FIG. 11 is a flowchart illustrating an outline of a copying process in which areas for a character recognition processing are designated;
FIG. 12 is an illustration showing an area designated for character recognition processing;
FIG. 13 is an illustration showing an example of an output image resulting from performing a character recognition process on the designated areas illustrated in FIG. 12;
FIG. 14 is a flowchart explaining an outline of an another example of a copying process in which areas for a character recognition processing are designated;
FIG. 15 is an illustration showing an example of an input document;
FIG. 16 is an illustration showing a result of a character recognition processing on the input document shown in FIG. 15;
FIG. 17 is a flowchart explaining an outline of a copying process in which areas for a character recognition processing are designated through another method;
FIG. 18 is an illustration showing the result of the area recognition processing shown in FIG. 17;
FIG. 19 is a flowchart illustrating a process of performing a recognition processing on areas made of characters, tables, and figures, respectively;
FIG. 20 is a flowchart illustrating in detail a process of recording a result of the recognition processing shown in FIG. 19;
FIG. 21 is an illustration showing the file names assigned to the areas illustrated in FIG. 18;
FIG. 22 is a flowchart explaining an outline of a copying process in which a shape of an area designated as made of character images is corrected;
FIG. 23 is an illustration showing an original Japanese document made of a plurality of articles;
FIG. 24 is an illustration showing an example resulting from modification of the Japanese document of FIG. 23;
FIG. 25 illustrates an original English language document containing a plurality of sub-articles; and
FIG. 26 illustrates the output after processing the document illustrated in FIG. 25.
Referring now to the drawings, wherein like reference numerals designated identical or corresponding parts through the several views, and more particularly FIG. 1 thereof, there is illustrated a digital copying machine embodying the present invention. The digital copier is made of an image scanner 100 and a laser printer 200, the former being placed on top the latter. A contact glass 20 for placing original documents thereupon is provided on top of the image scanner 100 and thereunder is provided an optical scanning system equipped with an exposure lamp 1, various mirrors, a lens 2, a light receiving unit 3 and so forth.
An original document placed on the contact glass 20 is exposed by the exposure lamp 1 and the reflected light from the original document, which is the light representing the image of the original document, is passed to the light receiving unit 3 through various mirrors and the lens 2. In the light receiving unit 3 is provided an image sensor 110 illustrated in FIG. 2 which is made of a charge coupled device (CCD). The optical scanning system is driven in the direction of right and left in the drawing by a mechanical driving system and the reflected light from the original document is read line by line by the image sensor 110.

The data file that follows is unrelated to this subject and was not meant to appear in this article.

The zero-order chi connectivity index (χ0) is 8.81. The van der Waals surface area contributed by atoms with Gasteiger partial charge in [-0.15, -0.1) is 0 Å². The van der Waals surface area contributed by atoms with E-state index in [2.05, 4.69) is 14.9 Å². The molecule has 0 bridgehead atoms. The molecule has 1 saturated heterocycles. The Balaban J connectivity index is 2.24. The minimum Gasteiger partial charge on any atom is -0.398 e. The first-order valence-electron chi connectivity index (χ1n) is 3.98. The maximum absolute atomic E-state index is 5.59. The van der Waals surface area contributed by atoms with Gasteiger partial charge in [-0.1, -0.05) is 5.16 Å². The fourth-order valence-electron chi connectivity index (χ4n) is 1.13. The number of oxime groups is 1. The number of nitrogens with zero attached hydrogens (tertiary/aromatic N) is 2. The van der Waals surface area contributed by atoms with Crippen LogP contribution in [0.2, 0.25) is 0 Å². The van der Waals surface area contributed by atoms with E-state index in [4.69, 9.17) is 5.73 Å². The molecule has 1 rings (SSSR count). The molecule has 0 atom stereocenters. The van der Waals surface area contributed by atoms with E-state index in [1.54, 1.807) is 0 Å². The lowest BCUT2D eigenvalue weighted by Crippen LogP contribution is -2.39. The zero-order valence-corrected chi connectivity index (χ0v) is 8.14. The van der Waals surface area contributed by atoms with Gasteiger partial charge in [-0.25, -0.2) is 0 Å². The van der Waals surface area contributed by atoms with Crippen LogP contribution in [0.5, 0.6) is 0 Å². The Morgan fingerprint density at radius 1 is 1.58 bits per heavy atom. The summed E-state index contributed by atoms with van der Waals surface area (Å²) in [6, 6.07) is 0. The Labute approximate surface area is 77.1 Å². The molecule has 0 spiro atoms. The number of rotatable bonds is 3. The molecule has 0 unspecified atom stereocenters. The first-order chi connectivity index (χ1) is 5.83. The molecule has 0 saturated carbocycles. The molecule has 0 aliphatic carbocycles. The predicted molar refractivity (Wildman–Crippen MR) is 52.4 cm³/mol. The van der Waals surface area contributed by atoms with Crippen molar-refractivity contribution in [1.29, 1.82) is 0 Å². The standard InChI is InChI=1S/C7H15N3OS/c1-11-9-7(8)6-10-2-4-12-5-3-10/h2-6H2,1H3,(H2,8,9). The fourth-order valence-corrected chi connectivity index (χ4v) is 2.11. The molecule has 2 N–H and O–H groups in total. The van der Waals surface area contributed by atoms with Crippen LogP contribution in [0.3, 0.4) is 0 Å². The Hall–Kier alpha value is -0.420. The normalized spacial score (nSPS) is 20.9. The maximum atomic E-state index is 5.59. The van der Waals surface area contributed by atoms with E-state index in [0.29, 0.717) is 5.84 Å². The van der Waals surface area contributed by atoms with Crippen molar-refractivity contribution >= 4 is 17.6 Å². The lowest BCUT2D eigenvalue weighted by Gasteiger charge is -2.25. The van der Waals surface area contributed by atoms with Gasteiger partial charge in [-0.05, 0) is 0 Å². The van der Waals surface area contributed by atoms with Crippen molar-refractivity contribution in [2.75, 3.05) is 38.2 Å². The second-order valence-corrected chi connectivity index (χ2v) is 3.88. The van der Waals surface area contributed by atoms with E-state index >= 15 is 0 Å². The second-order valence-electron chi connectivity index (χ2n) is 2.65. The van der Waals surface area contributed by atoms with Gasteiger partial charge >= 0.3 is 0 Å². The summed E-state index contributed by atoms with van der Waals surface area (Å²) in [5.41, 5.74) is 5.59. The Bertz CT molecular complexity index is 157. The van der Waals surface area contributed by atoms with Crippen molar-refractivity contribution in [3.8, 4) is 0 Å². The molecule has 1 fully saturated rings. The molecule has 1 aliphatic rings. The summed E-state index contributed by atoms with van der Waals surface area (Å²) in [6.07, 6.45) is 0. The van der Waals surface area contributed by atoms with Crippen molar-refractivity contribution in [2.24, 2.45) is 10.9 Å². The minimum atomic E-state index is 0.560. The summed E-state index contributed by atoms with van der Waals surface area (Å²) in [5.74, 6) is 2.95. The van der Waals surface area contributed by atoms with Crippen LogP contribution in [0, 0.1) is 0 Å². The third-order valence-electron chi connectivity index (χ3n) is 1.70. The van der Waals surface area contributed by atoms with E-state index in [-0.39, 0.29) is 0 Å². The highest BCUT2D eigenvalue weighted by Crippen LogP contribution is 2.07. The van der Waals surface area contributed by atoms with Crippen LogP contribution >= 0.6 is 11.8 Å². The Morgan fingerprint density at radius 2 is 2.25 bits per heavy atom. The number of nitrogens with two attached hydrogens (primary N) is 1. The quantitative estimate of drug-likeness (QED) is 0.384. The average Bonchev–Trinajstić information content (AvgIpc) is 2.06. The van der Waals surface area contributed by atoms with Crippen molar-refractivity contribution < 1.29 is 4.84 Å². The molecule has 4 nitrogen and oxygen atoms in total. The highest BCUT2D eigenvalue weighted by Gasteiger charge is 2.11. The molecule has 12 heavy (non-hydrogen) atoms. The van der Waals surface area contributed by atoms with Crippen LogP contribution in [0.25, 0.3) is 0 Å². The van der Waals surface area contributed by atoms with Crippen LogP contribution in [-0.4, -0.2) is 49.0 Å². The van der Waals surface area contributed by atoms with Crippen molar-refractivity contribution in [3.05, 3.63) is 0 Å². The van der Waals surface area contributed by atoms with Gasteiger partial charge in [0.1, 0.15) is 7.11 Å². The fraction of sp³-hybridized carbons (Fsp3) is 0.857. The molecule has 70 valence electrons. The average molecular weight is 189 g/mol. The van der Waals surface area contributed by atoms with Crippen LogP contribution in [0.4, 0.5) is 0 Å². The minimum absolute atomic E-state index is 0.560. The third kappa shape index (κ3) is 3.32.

The reflected light from the original document read by the image sensor 110 is converted to output images by a process described later. The output images are created by modulated laser beam light which is outputted from a writing unit 4 of the laser printer 200, forming the output image on the surface of a photoconductive drum 5 through an optical system of the writing unit. The surface of the photoconductive drum 5 is uniformly charged at a prescribed level by a main charger 6 prior to being exposed to the laser beam light. The charging level is changed when exposed in accordance with the strength of the laser beam light, thereby forming the electrostatic latent images, corresponding to the images of the original document on the surface of the photoconductive drum.
The electrostatic latent images formed on the surface of the photoconductive drum 5 are made visible by attracting toner particles when passed through a developing unit 7, thus forming toner images on the surface of the photoconductive drum. Next, recording paper is fed out by the paper feeding roller 11 from either of the paper cassettes 12 or 13 and contacts the surface of the photoconductive drum 5 in synchronism with the timing of the toner images being formed on the surface of the photoconductive drum. The toner images on the surface of the photoconductive drum 5 are transferred onto the paper due to a charge placed on the paper by a transfer charger 8. The paper on which the toner images have been transferred is then separated from the photoconductive drum 5 by a separating charger 9 and ejected from the copying machine after the toner images are affixed onto the paper by a fixing unit 14. After a completion of the toner image transfer and the separation of the paper from the surface of the photoconductive drum 5, the surface of the photoconductive drum 5 is cleaned by a cleaning unit 10 in preparation for forming the next image thereupon.
Next, a block diagram of the electrical components of the digital copying machine are explained with respect to FIG. 2. In the image scanner 100, a signal of an image of an original document in a bit-mapped format received from the CCD image sensor 110 is converted to a digital signal by an A/D (analog to digital) converter 120, treated by a correction process for density ununiformity by a shading correcting unit 130, and then recorded in an input memory of a memory unit 330. The shading correcting unit 130 makes the image density uniform across the width of the scanned document in a known manner. The shading correcting unit 130 is preferably implemented using a custom LSI but could be implemented using a programmed microprocessor. The memory unit 330 can be constructed using a two port RAM or a conventional DRAM. The image processing unit 370 processes the input image information recorded in the input memory of the memory unit 330 and forms the output image information in the output memory of the memory unit 330 as described later.